A deeper look into transcription regulatory code by preferred pair distance templates for transcription factor binding sites

Ivan V. Kulakovskiy, A. A. Belostotsky, Artem S. Kasianov, Natalia G. Esipova, Yulia Medvedeva, Irina A. Eliseeva, Vsevolod J. Makeev

Research output: Contribution to journalArticlepeer-review

5 Scopus citations

Abstract

Motivation: Modern experimental methods provide substantial information on protein-DNA recognition. Studying arrangements of transcription factor binding sites (TFBSs) of interacting transcription factors (TFs) advances understanding of the transcription regulatory code. Results: We constructed binding motifs for TFs forming a complex with HIF-1α at the erythropoietin 3'-enhancer. Corresponding TFBSs were predicted in the segments around transcription start sites (TSSs) of all human genes. Using the genome-wide set of regulatory regions, we observed several strongly preferred distances between hypoxia-responsive element (HRE) and binding sites of a particular cofactor protein. The set of preferred distances was called as a preferred pair distance template (PPDT). PPDT dramatically depended on the TF and orientation of its binding sites relative to HRE. PPDT evaluated from the genome-wide set of regulatory sequences was used to detect significant PPDT-consistent binding site pairs in regulatory regions of hypoxia-responsive genes. We believe PPDT can help to reveal the layout of eukaryotic regulatory segments. © The Author 2011. Published by Oxford University Press. All rights reserved.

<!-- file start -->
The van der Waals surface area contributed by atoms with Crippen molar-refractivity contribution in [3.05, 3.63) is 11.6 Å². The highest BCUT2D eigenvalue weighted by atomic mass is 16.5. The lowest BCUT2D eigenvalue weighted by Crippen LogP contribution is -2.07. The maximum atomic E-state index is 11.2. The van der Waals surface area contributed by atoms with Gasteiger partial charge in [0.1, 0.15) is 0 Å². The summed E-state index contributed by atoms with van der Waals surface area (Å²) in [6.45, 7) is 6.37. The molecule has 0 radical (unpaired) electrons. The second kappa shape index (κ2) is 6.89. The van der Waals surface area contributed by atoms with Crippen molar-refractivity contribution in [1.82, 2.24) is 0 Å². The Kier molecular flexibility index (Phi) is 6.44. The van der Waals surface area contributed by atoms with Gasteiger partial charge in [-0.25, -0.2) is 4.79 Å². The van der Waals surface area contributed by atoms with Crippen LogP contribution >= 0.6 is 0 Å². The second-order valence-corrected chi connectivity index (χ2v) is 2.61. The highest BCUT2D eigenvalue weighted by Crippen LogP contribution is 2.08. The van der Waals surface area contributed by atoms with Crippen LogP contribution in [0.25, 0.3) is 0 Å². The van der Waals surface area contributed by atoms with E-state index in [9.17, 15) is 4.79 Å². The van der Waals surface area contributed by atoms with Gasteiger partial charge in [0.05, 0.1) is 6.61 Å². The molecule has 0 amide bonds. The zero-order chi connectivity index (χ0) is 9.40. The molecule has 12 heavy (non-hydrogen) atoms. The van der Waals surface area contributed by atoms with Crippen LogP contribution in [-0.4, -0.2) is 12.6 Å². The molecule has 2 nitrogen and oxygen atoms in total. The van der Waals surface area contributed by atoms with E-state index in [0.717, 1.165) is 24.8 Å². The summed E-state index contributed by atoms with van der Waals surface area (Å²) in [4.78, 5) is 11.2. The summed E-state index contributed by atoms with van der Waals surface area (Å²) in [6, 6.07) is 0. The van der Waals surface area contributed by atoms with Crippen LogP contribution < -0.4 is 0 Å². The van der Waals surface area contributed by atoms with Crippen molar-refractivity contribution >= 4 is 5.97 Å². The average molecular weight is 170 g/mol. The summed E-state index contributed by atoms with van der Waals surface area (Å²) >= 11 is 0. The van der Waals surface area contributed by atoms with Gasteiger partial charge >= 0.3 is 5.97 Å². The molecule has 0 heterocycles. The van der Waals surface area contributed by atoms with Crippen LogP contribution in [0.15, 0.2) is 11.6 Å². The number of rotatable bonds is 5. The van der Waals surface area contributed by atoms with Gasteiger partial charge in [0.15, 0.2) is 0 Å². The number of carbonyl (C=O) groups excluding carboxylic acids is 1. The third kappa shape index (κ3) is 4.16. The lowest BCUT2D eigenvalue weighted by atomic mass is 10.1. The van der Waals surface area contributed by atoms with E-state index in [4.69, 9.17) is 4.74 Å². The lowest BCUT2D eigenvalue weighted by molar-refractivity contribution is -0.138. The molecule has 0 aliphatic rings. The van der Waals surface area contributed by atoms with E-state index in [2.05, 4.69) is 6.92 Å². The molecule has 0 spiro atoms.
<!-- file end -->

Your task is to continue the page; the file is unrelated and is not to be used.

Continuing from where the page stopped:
Original languageEnglish (US)
Pages (from-to)2621-2624
Number of pages4
JournalBioinformatics
Volume27
Issue number19
DOIs
StatePublished - Aug 18 2011

ASJC Scopus subject areas

  • Biochemistry
  • Computational Theory and Mathematics
  • Computational Mathematics
  • Molecular Biology
  • Statistics and Probability
  • Computer Science Applications

Fingerprint Dive into the research topics of 'A deeper look into transcription regulatory code by preferred pair distance templates for transcription factor binding sites'. Together they form a unique fingerprint.

Cite this